Early observations show that the introduction of e-learning to the rural areas of the EU has brought fewer advantages than had initially been expected. The results of the international research – interpreted by the means of the sociological theory of diffusion – indicate that the economic profitability does not have much influence on the pace of disseminating of that innovation; since, the rural inhabitants – both those following the e-learning courses as well as those who have not yet done so – largely feel that that type of education has the variety of advantages including the lowering of its costs. It seems that its social profitability has the crucial influence on the poor dissemination of this new form of teaching and learning. E-learning has not yet found its niche in the value systems or educational experiences of the Europe’s rural populations, since – rather like the other forms of education – it does not automatically improve the capability of coping with the current day-today problems. The better adaptation to the needs of the rural inhabitants through the perception of various types of the deficits hindering the usage of this type of education is intended by the so-called innovative e-learning, implementing new and generally innovative solutions to the pedagogical, technological and organisational fields, which overcome existing limitations through the greater flexibility of the ways of the potential participants’ accessing e-learning proposals as well as the greater adaptation to the individual needs.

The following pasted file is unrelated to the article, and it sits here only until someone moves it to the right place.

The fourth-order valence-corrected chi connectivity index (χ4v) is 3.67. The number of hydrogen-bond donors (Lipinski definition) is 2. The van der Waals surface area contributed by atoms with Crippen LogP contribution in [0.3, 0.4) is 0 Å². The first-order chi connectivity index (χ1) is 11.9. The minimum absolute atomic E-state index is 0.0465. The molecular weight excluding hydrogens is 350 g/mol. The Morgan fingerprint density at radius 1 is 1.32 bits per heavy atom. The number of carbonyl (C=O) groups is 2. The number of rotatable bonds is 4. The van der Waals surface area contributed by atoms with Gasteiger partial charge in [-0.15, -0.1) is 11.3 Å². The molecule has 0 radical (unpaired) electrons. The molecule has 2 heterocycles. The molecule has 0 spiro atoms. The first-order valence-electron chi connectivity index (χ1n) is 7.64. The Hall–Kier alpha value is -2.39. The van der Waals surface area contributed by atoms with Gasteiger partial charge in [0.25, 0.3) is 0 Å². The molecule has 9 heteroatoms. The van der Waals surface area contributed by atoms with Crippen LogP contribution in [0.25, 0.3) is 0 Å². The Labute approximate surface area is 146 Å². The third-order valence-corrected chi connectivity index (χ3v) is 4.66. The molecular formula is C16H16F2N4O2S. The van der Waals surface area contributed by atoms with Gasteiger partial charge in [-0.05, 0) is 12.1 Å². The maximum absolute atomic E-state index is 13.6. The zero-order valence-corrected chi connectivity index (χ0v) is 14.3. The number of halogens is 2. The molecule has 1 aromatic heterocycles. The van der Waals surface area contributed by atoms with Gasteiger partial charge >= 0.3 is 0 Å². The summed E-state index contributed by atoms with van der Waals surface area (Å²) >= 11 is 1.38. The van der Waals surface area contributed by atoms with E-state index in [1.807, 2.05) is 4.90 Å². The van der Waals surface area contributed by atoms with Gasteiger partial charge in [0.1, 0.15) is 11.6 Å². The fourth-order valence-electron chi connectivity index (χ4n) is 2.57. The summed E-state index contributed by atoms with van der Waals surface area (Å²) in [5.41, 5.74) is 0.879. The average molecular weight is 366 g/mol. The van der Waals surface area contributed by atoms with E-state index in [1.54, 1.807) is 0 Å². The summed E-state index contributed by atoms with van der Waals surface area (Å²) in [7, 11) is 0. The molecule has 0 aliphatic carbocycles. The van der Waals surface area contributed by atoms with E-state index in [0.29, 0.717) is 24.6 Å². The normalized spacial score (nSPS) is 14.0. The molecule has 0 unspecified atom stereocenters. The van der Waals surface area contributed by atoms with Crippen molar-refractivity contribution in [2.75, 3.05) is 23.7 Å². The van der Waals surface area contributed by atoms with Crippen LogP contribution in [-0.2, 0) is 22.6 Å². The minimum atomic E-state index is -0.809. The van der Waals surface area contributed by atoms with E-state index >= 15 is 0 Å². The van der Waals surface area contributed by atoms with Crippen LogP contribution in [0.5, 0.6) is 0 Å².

The paper presents a synthetic résumé of the writings of Florian Znaniecki and Józef Chałasiński, with a particular focus on their most fundamental works: The Polish Peasant in Europe and America and Młode pokolenie chłopów (‘The Young Generation of Peasants’). The author analyses the theses discussed in the books, stressing their contribution to the development of sociology world-wide, particularly in terms of rural sociology and the so-called Polish Method. The article discusses theoretical approaches and methodological solutions introduced by these two scholars, while also drawing attention to changes in the reception of the two cited works.